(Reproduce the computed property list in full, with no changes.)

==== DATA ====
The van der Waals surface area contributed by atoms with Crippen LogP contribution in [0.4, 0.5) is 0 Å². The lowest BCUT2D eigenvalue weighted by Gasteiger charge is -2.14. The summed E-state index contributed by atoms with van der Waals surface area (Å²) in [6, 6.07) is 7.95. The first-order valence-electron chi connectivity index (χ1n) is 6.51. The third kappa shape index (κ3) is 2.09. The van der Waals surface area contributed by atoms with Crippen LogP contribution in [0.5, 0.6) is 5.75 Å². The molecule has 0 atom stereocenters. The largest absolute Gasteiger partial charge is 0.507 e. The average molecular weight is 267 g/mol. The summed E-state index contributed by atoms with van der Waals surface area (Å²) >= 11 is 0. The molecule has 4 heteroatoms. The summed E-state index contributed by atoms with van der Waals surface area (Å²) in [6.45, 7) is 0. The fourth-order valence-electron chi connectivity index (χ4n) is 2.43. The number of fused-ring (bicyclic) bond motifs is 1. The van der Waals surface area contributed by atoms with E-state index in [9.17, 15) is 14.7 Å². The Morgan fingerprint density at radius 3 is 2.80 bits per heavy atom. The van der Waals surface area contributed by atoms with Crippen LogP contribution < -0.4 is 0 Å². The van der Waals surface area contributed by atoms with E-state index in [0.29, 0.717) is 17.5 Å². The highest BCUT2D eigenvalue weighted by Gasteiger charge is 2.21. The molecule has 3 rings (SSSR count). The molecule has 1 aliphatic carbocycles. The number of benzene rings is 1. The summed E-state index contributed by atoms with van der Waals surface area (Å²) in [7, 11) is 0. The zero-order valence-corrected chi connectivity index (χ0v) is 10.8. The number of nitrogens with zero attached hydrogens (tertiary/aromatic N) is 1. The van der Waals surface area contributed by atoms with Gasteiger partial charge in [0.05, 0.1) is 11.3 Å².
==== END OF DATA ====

The van der Waals surface area contributed by atoms with Crippen LogP contribution in [0.4, 0.5) is 0 Å². The lowest BCUT2D eigenvalue weighted by Gasteiger charge is -2.14. The summed E-state index contributed by atoms with van der Waals surface area (Å²) in [6, 6.07) is 7.95. The first-order valence-electron chi connectivity index (χ1n) is 6.51. The third kappa shape index (κ3) is 2.09. The van der Waals surface area contributed by atoms with Crippen LogP contribution in [0.5, 0.6) is 5.75 Å². The molecule has 0 atom stereocenters. The largest absolute Gasteiger partial charge is 0.507 e. The average molecular weight is 267 g/mol. The summed E-state index contributed by atoms with van der Waals surface area (Å²) >= 11 is 0. The molecule has 4 heteroatoms. The summed E-state index contributed by atoms with van der Waals surface area (Å²) in [6.45, 7) is 0. The fourth-order valence-electron chi connectivity index (χ4n) is 2.43. The number of fused-ring (bicyclic) bond motifs is 1. The van der Waals surface area contributed by atoms with E-state index in [9.17, 15) is 14.7 Å². The Morgan fingerprint density at radius 3 is 2.80 bits per heavy atom. The van der Waals surface area contributed by atoms with Crippen LogP contribution < -0.4 is 0 Å². The van der Waals surface area contributed by atoms with E-state index in [0.29, 0.717) is 17.5 Å². The highest BCUT2D eigenvalue weighted by Gasteiger charge is 2.21. The molecule has 3 rings (SSSR count). The molecule has 1 aliphatic carbocycles. The number of benzene rings is 1. The summed E-state index contributed by atoms with van der Waals surface area (Å²) in [7, 11) is 0. The zero-order valence-corrected chi connectivity index (χ0v) is 10.8. The number of nitrogens with zero attached hydrogens (tertiary/aromatic N) is 1. The van der Waals surface area contributed by atoms with Gasteiger partial charge in [0.05, 0.1) is 11.3 Å².